What do you call a marina with no water in it?
“It’s almost as low as I’ve ever seen it,” long-time neighbor Frank Wilcox said Thursday.
The City of Folsom is calling that a critical situation.
They’ve already imposed restrictions on landscape watering as Folsom Lake, at one fifth its total capacity, is on the verge of breaking a record for low water levels.
Now, citing the driest year in more than 100 years of record keeping, the County of Sacramento is asking its residents to search for ways they can lower their water use by 20 percent.
Meanwhile, people are taking advantage of the rapidly growing shoreline by the lake. As the water goes down, the metal detectors come out.
In the late 1800’s, a mining village called Mormon Island was located at the foot of what would become Folsom Lake. By design, when the American River was dammed, the new lake swallowed-up Mormon Island.
But now, the receding water line has spit the muddy rubble of the village back onto that growing shoreline.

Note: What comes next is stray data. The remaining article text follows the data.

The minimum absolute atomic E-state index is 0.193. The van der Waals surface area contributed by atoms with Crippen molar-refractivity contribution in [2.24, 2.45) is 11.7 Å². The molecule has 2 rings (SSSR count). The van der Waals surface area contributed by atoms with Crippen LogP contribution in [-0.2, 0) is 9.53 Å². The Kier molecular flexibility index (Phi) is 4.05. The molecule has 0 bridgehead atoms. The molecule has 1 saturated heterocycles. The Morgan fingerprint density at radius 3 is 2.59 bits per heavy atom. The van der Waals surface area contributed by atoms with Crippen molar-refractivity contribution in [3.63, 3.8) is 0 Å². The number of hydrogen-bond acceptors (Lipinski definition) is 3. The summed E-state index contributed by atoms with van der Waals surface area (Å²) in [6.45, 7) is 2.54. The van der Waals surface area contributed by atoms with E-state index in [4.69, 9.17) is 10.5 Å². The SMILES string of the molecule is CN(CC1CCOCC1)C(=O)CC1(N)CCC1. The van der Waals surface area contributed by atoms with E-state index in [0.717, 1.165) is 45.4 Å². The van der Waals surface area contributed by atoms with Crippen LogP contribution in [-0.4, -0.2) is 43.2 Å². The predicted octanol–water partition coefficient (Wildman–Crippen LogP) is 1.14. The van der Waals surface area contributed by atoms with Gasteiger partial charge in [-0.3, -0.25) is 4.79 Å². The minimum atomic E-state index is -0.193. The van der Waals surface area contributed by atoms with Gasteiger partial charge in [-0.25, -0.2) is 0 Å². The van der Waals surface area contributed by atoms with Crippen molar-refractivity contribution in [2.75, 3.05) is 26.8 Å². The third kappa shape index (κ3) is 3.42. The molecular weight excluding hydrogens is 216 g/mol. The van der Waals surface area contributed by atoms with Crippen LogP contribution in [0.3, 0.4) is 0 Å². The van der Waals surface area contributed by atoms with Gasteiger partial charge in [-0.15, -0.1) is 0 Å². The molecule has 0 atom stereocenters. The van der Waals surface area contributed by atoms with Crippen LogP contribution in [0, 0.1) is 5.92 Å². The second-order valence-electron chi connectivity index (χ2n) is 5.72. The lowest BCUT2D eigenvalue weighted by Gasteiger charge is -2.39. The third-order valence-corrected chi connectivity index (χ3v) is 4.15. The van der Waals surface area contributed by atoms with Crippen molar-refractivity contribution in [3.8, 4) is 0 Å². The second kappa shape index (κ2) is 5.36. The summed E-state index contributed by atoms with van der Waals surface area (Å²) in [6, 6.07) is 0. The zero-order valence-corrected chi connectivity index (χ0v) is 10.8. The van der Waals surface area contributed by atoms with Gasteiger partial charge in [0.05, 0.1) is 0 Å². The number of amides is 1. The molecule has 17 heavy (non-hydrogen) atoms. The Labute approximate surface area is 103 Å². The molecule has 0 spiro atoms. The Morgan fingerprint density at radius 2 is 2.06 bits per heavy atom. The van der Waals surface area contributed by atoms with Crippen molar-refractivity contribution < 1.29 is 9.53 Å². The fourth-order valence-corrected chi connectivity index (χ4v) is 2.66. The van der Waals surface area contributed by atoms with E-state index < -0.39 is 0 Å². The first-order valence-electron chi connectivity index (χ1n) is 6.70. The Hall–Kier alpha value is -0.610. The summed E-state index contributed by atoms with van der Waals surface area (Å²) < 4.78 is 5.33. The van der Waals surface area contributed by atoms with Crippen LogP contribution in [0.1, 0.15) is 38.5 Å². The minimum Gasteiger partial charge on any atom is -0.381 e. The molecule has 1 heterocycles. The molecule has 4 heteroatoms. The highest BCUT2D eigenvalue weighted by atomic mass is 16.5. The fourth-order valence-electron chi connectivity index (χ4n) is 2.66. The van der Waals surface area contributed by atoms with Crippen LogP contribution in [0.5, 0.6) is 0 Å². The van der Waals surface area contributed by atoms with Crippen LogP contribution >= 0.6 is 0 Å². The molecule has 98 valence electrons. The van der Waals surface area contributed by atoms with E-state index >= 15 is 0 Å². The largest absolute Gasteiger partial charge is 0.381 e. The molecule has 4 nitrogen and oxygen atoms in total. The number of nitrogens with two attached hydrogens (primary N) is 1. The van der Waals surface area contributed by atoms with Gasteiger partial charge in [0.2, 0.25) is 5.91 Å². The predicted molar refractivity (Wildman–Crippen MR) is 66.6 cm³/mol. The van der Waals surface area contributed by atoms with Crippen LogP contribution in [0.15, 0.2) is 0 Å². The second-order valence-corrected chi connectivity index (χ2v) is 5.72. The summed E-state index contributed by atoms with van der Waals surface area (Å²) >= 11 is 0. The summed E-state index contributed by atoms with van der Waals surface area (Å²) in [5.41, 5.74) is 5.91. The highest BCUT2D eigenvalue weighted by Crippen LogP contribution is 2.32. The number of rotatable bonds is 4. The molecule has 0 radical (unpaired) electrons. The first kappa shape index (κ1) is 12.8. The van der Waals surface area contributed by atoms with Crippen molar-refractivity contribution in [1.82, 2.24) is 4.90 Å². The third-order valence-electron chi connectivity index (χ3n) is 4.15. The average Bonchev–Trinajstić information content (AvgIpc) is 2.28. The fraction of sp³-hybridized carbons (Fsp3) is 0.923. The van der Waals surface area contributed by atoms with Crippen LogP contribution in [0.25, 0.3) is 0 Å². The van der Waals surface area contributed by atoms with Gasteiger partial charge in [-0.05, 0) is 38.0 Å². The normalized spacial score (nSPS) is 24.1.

For amateur archaeologists, it’s a rare opportunity. Especially in a time when more traditional forms of winter fun just aren’t the same.
“Usually we would be up the hill, skiing or snowboarding- enjoying the snow pack. But it’s just not there this year,” said one woman, walking the beach with a metal detector.
I near 70 degree day on the beach in the last week of December isn’t a bad substitute. And it’s easy to feel like this is in a crisis. At least, not yet.
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